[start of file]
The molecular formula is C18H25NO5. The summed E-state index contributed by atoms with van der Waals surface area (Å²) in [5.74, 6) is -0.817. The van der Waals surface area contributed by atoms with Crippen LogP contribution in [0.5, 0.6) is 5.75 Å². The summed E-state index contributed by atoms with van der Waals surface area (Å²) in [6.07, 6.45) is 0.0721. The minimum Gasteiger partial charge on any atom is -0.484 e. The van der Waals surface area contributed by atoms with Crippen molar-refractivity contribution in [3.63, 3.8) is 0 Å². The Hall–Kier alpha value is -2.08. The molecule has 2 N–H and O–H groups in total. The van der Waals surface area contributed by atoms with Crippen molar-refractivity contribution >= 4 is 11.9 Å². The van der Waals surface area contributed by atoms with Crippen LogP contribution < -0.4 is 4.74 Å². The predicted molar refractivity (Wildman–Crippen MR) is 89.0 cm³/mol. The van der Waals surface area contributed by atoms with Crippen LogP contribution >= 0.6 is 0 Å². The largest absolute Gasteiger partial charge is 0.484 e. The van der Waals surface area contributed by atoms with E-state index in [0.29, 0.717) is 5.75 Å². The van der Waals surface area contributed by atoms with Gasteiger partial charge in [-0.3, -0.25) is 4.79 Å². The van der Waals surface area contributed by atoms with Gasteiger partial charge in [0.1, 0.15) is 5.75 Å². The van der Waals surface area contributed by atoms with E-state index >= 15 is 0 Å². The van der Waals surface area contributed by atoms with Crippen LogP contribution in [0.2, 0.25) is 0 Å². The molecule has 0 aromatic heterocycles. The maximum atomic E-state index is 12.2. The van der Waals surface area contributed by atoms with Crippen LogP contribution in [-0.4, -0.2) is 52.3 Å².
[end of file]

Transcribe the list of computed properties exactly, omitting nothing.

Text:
The molecular formula is C18H25NO5. The summed E-state index contributed by atoms with van der Waals surface area (Å²) in [5.74, 6) is -0.817. The van der Waals surface area contributed by atoms with Crippen LogP contribution in [0.5, 0.6) is 5.75 Å². The summed E-state index contributed by atoms with van der Waals surface area (Å²) in [6.07, 6.45) is 0.0721. The minimum Gasteiger partial charge on any atom is -0.484 e. The van der Waals surface area contributed by atoms with Crippen molar-refractivity contribution in [3.63, 3.8) is 0 Å². The Hall–Kier alpha value is -2.08. The molecule has 2 N–H and O–H groups in total. The van der Waals surface area contributed by atoms with Crippen molar-refractivity contribution >= 4 is 11.9 Å². The van der Waals surface area contributed by atoms with Crippen LogP contribution < -0.4 is 4.74 Å². The predicted molar refractivity (Wildman–Crippen MR) is 89.0 cm³/mol. The van der Waals surface area contributed by atoms with Crippen LogP contribution >= 0.6 is 0 Å². The largest absolute Gasteiger partial charge is 0.484 e. The van der Waals surface area contributed by atoms with E-state index in [0.29, 0.717) is 5.75 Å². The van der Waals surface area contributed by atoms with Gasteiger partial charge in [-0.3, -0.25) is 4.79 Å². The van der Waals surface area contributed by atoms with Gasteiger partial charge in [0.1, 0.15) is 5.75 Å². The van der Waals surface area contributed by atoms with E-state index >= 15 is 0 Å². The van der Waals surface area contributed by atoms with Crippen LogP contribution in [0.2, 0.25) is 0 Å². The molecule has 0 aromatic heterocycles. The maximum atomic E-state index is 12.2. The van der Waals surface area contributed by atoms with Crippen LogP contribution in [-0.4, -0.2) is 52.3 Å².